Today was a wonderful day. We woke to the sound of the alarm at 6:30 a.m. - first alarm clock awakening since arriving here 5 weeks ago. We walked up to the Carretera to the corner where the Lloyd's bank is to meet our van for our day's outing. We were early, so we went across the road to Donas Donuts where I bought myself a coffee. We chatted with another fellow who appeared to be waiting as well and sure enough he was booked on the trip. His name was Marten, born in Mexico in Jocotopec, a couple of towns down on the Carretera and now living in L.A. where he teaches kindergarten. He's home visiting his father's family. He spoke fluent Spanish and English. Then Vivienne arrived. She is a tourist from Boston and today was her last day after being here for two weeks. She has the Lake Chapala fever and is already scheming to get back here as fast as she can. Our driver Hernandez, was a lovely man and he spoke English fairly well.
We stopped first at a Potter's studio. His name is Salvadore Vazquez and he works in a dark, cold dingy space producing beautiful work. He learned his art from his mother and his grandmother and the work he produces has been shown in galleries in Sante Fe, Albuquerque, and San Diego. Everything is hand painted, the colours are burnished and gorgeous. He has a metal tool used to polish the completed pottery to give it a glazed look, that was handed down to him from his grandmother. The home gallery where his work was displayed wasn't a very lovely space either. The ceiling was leaking and the paint was peeling and there was dog poo on the mirador......such a disappointing and very humble space for a renowned artist. We ended up buying a gorgeous plate, 22 inches in diameter - lunes et sol....moon and sun. We will hang it in our rental for now, but if we ever own a home again, I will be proud to own it. Greg took a picture of me and the artist holding our purchase. It cost 800 pesos, about 65 dollars.
No wonder his space was so humble.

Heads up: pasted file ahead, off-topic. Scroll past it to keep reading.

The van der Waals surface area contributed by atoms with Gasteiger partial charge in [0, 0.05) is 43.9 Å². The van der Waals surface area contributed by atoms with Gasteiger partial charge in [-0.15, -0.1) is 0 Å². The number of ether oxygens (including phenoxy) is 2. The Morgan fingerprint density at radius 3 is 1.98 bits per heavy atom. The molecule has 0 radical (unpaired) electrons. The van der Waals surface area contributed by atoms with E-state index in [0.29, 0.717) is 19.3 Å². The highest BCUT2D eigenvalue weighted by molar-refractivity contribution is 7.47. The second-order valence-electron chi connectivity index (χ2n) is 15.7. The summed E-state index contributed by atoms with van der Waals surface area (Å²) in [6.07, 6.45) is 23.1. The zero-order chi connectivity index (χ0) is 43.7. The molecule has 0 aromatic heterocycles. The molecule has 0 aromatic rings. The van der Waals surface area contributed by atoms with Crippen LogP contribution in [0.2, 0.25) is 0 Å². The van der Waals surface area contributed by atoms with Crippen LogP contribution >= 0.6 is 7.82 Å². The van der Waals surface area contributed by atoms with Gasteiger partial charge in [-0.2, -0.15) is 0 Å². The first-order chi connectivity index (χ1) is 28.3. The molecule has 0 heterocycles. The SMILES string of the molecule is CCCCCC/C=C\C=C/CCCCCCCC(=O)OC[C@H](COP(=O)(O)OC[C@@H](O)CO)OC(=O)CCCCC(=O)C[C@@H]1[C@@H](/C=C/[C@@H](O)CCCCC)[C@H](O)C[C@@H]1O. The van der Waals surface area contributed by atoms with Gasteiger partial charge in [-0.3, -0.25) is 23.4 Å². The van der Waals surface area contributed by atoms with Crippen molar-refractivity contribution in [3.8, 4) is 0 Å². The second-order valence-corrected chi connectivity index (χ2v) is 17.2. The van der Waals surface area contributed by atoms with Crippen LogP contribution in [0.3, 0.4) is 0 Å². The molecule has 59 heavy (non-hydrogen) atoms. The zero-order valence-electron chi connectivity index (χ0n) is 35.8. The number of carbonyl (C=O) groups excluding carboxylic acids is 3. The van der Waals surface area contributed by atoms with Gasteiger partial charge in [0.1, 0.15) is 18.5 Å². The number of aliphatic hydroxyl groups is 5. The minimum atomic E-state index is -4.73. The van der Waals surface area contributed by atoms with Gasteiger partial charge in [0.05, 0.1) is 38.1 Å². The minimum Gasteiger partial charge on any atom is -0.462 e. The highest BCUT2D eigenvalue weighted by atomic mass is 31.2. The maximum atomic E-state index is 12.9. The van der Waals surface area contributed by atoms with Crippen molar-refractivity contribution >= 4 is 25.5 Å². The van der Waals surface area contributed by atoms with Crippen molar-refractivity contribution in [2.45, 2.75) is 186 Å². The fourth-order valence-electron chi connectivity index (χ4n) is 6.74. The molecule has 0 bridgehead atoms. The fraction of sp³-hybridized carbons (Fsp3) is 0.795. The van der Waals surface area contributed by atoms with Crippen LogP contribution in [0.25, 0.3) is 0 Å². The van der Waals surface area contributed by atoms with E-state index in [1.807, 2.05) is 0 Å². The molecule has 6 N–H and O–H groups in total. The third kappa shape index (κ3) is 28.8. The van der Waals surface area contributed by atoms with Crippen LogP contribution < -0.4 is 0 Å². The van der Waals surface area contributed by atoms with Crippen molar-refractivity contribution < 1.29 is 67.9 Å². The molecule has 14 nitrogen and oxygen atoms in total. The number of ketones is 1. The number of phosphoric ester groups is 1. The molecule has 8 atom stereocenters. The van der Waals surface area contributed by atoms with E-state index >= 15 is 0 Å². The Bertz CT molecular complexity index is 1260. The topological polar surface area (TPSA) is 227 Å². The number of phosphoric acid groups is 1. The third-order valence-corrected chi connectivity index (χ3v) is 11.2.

Next stop, the paper mache factory. Not the kind of paper mache we all did in grade 3 although much of the process is the same. The layers and different glues produce a finished product that looks like ceramic.....all also hand painted and glazed. There were 7 foot giraffes and a lion lying on it's back so that it's feet produced a base for a piece of glass and voila, a coffee table. We didn't love this stuff and didn't buy a thing.
On to the glass blowing factory where about 20 young guys were working in scorching heat. No work place safety here. Everyone was running around with metal rods with burning globes of glass on the end but somehow they seem mindful of each other and as Greg said, they don't need government mandates, they just use common sense. It was fun to see the shapes being formed by blowing down the metal rods and rolling the blobs on metal slabs and voila all that gorgeous Mexican glass that I've always loved. In the shop here, I could have easily bought 12 drinking glasses priced at about 1.50 each and in great colours, but with no home of our own it seemed pointless. Greg bought one glass for him and one for me although we do have a set in our casita, these are our own. The "stuff" thing is a challenge. When we had roots and owned a home we were always buying more stuff. Now we don't have a home and all of our "stuff" is in storage and yet we still seem to want more lovely things when we see them. Consumerism is a hard habit to break.
We left Tonala, again through snarled traffic. We were starving at this point. Hernandez dropped us off at the Tlaquepaque and we went to a traditional Mexican restaurant called El Patio. We ate delcious lunches. I had sole diablo but told the waiter to go easy on the diablo. Greg, the carnivore, ate steak and sausage in a sauce. There was a cactus plant on his plate. We've seen them for sale at the market and haven't tried them up til today. It was interesting....a bit bitter. The setting of the restaurant was gorgeous with a fountain in the center and the lush gardens that you see everywhere here and start to take for granted. There was live music.
We walked around Tlaquepaque looking in wonderful galleries at lovely pieces made by very creative people. Greg brought his G.P.S. to enter the way points so we can now get to these places on our own without any difficulty. The square in the Tlaquepaque is delightful and the feel of the whole area is very European. We could have been in Italy.
We were like worn out kids after a day at the playground on the ride back to Ajijic, all of us quiet and tired after a day that nourished our senses.